Geothermal Energy Pros and Cons

Krafla geothermal power plant aerial view Northeastern Iceland Scandinavia
Krafla geothermal power plant in northeastern Iceland. naumoid / Getty Images

As a relatively clean and sustainable alternative to traditional sources of energy, geothermal energy plays an important role in gaining independence from non-renewable resources like coal and oil. Not only is geothermal energy incredibly abundant, it is extremely cost effective when compared to other popular forms of renewable energy. 

As with other energies, though, there are some downsides that must be addressed in the geothermal energy sector—like the potential for air and groundwater pollution. Still, when balancing geothermal energy pros and cons, it’s apparent that it provides an appealing, accessible, and reliable source of power.

What Is Geothermal Energy?

Taking its power from Earth’s core, geothermal energy is generated when hot water is pumped to the surface, converted into steam, and used to rotate an aboveground turbine. The motion of the turbine creates mechanical energy that is then converted into electricity using a generator. Geothermal energy can also be harvested directly from underground steam or using geothermal heat pumps, which use the warmth of the Earth to heat and cool homes.

Advantages of Geothermal Energy

As a relatively clean and renewable source of energy, geothermal energy has a number of advantages over traditional fuels like oil, gas, and coal.

It’s Cleaner Than Traditional Sources of Energy

The extraction of geothermal energy doesn’t require the burning of any fossil fuels like oil, gas, or coal. Because of this, geothermal energy extraction produces only one-sixth of the carbon dioxide produced by a natural gas power plant that’s considered relatively clean. What’s more, geothermal energy produces little to no sulfur-bearing gasses or nitrous oxide.

A comparison of geothermal energy to coal is even more impressive. The average coal power plant in the U.S. produces about 35 times as much CO2 per kilowatt-hour (kWh) of electricity as what's emitted by a geothermal plant.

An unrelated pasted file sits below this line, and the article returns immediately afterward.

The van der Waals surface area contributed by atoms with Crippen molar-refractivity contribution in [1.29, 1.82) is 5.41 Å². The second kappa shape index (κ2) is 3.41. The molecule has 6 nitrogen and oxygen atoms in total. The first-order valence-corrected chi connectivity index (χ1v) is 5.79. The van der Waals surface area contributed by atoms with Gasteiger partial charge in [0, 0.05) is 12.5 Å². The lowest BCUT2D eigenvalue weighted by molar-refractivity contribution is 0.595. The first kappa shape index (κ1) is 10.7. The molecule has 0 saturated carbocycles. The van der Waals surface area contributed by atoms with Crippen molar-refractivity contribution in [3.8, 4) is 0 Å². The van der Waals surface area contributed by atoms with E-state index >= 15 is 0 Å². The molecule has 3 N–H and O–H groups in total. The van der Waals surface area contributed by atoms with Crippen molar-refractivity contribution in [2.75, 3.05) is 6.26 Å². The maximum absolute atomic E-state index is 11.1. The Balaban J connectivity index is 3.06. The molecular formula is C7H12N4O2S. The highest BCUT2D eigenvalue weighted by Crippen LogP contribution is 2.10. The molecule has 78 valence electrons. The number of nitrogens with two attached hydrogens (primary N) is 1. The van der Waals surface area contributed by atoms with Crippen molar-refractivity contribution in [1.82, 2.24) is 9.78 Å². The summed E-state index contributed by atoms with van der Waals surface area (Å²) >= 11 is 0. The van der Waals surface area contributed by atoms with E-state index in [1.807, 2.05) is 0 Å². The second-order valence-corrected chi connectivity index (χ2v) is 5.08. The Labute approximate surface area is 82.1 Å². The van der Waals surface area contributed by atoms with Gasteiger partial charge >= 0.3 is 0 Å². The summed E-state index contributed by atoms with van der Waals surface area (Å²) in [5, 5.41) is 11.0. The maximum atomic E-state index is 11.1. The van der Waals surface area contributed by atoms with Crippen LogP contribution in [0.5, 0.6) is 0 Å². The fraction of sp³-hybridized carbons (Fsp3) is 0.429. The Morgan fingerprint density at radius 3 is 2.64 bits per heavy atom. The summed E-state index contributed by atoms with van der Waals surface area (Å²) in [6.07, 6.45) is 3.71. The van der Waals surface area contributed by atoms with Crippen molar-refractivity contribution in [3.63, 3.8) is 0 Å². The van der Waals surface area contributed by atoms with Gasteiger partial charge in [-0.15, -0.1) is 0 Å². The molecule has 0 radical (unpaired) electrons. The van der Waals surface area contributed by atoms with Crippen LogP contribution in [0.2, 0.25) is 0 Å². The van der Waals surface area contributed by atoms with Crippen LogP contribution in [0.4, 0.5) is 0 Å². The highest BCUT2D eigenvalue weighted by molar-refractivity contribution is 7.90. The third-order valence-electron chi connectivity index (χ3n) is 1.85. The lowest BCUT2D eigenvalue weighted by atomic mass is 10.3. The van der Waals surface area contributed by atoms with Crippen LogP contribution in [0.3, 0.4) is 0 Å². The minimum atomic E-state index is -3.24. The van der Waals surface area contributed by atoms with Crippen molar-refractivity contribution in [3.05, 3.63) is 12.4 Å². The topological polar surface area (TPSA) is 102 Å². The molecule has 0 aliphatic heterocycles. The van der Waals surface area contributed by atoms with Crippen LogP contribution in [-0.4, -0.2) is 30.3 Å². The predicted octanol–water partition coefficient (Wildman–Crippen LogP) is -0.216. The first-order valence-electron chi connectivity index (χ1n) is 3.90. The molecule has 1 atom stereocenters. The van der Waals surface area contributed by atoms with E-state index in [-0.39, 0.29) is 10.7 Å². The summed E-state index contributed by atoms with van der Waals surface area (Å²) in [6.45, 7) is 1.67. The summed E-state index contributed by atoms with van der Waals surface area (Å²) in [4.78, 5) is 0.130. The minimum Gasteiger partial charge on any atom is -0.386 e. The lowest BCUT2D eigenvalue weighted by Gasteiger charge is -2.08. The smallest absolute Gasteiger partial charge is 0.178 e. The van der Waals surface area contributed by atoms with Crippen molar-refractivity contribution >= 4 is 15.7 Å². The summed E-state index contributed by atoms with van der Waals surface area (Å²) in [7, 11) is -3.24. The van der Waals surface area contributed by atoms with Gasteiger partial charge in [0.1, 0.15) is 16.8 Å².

Geothermal Energy Is Renewable and Sustainable

In addition to producing a cleaner form of energy than other alternatives, geothermal energy is also more renewable and, therefore, more sustainable. The power behind geothermal energy comes from the heat of the Earth’s core, making it not only renewable, but practically unlimited. In fact, it’s estimated that less than 0.7% of the geothermal resources in the United States have been tapped.

Geothermal energy taken from hot water reservoirs is also considered sustainable because the water can be reinjected, reheated, and reused. For example, in California, the City of Santa Rosa recycles its treated wastewater as reinjection fluid through The Geysers power plant—resulting in a more sustainable reservoir for the production of geothermal energy.

What’s more, access to these resources will continue to expand with the development of enhanced geothermal system (EGS) technology—a strategy that involves injecting water into deep rocks to reopen fractures and increase the flow of hot water and steam into extraction wells.

The Energy Is Abundant

Geothermal energy stemming from the Earth’s core can be accessed practically anywhere, making it incredibly abundant. Geothermal reservoirs within one or two miles of Earth’s surface can be accessed via drilling and, once tapped, are available all day, every day. This stands in contrast to other forms of renewable energy, like wind and solar, which can only be captured under ideal circumstances. 

It Only Requires a Small Land Footprint

Compared to other alternative energy options, like solar and wind, geothermal power plants require a relatively small net amount of land to produce the same amount of electricity because most major elements are located underground. A geothermal power plant may require as little as 7 square miles of surface land per terawatt hour (TWh) of electricity. To yield the same output, a solar plant requires between 10 and 24 square miles, and a wind farm needs 28 square miles.

Geothermal Power Is Cost Effective

Because of its abundance and sustainability, geothermal energy is also a cost effective alternative to more environmentally destructive options. Electricity generated at The Geysers, for example, is sold at $0.03 to $0.035 per kWh. On the other hand, according to a 2015 study, the average cost of energy from coal power plants is $0.04 per kWh; and the savings is even higher when compared to other renewables like solar and wind, which typically cost around $0.24 per kWh and $0.07 per kWh, respectively. 

It’s Supported by Continuing Innovation

Geothermal energy also stands out because of the continuing innovation that makes the power source even more abundant and sustainable. Generally speaking, the amount of energy produced from geothermal plants is expected to balloon to about 49.8 billion kWh in 2050—up from 17 billion kWh in 2020. The continued use and development of EGS technology is also expected to expand the geographic feasibility of geothermal energy harvest. 

Harnessing Geothermal Energy Yields Valuable Byproducts